Not only is CSICon 2016 shaping up to be the biggest and best skeptic event of the year, it’s also become something of a publication unto itself! In the run-up to the big event, notable skeptics have been interviewing CSICon speakers about their work and what they plan to discuss at the conference, and now two more have been published, adding up to ten interviews!

Brand new this week: Carrie Poppy talks to Elizabeth Loftus, the authority on memory and its pitfalls. Loftus previews her talk at CSICon on false memories and notes that there are those who would like to put an end to her work on the subject: “The people who think that it’s just helping pedophiles come up with an excuse … discounting a victim’s—an accuser’s claim,” says Loftus. “Because … it’s certainly possible that guilty people will deny that they committed abuse and accuse the accuser of having false memories.” 

Also, Susan Gerbic speaks to science communicator and biotech enthusiast Kevin Folta, who explains how he became interested in sharing his love of science. “We have such a gap between the amazing stories of science and the public’s knowledge of them,” says Folta. “We need more scientists stepping into that space, working with journalists and other communicators to reach an audience that wants to learn and is looking for trusted answers.”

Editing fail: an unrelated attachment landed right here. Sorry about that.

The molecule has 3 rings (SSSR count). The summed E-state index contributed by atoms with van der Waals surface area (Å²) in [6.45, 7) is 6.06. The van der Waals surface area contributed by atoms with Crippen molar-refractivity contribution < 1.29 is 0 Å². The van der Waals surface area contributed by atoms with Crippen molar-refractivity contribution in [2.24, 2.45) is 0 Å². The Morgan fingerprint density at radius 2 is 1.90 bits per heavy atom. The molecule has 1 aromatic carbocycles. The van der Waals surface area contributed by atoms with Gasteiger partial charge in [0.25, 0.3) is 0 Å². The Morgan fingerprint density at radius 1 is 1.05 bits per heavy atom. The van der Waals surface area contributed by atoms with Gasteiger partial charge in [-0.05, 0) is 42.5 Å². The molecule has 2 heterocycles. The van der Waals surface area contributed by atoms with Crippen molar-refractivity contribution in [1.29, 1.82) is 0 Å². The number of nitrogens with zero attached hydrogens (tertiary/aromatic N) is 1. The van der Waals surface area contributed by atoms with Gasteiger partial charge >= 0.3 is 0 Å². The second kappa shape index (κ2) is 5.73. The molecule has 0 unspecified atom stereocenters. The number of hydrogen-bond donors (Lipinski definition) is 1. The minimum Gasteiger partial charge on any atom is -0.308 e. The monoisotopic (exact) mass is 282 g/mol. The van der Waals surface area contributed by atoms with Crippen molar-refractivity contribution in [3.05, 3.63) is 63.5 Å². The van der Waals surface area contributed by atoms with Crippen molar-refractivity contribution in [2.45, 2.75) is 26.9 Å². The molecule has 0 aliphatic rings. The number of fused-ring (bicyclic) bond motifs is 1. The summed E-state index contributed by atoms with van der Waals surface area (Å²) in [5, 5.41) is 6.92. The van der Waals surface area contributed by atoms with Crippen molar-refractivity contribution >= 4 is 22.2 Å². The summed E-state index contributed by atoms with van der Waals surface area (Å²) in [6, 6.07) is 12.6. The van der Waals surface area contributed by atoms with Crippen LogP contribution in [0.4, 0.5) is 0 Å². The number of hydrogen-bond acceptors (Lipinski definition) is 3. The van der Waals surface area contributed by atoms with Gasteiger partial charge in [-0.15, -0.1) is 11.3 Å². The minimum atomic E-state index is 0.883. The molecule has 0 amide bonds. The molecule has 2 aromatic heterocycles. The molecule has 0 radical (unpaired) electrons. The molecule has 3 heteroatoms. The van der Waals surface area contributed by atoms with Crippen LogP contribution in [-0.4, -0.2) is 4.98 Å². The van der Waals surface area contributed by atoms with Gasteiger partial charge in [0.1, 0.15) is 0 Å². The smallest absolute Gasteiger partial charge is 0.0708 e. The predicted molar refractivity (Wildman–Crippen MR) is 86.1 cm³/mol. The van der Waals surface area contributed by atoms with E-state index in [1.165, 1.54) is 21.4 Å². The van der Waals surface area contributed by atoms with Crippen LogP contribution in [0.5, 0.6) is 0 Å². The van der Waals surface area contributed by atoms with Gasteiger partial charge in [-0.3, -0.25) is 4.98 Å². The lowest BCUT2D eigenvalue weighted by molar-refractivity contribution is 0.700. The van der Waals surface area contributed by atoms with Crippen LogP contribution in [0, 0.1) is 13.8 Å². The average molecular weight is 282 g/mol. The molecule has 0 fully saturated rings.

Check out all the other great interviews at the CSICon website. And don’t forget to register, so you don’t miss out on your chance to hear from these fantastic speakers, plus luminaries such as James Randi, Richard Dawkins, Eugenie Scott, Elizabeth Loftus, Lawrence Krauss, Julia Belluz, Massimo Polidoro, and so many more.


Screen Shot 2016-09-23 at 9.04.34 AM.pngThere’s No Avoiding What’s on Point of Inquiry

The latest episodes of Point of Inquiry, CFI’s flagship podcast, ask us to confront, and then accept, the inevitable. Not death and taxes, but death and climate change. Though maybe not in that order.

First, Josh Zepps talks to political scientist Andrew Stark, who has fashioned himself as something of a “death advisor,” finding solace in our inevitable nonexistence that is based on facts and logic as opposed to spirituality or sugarcoating.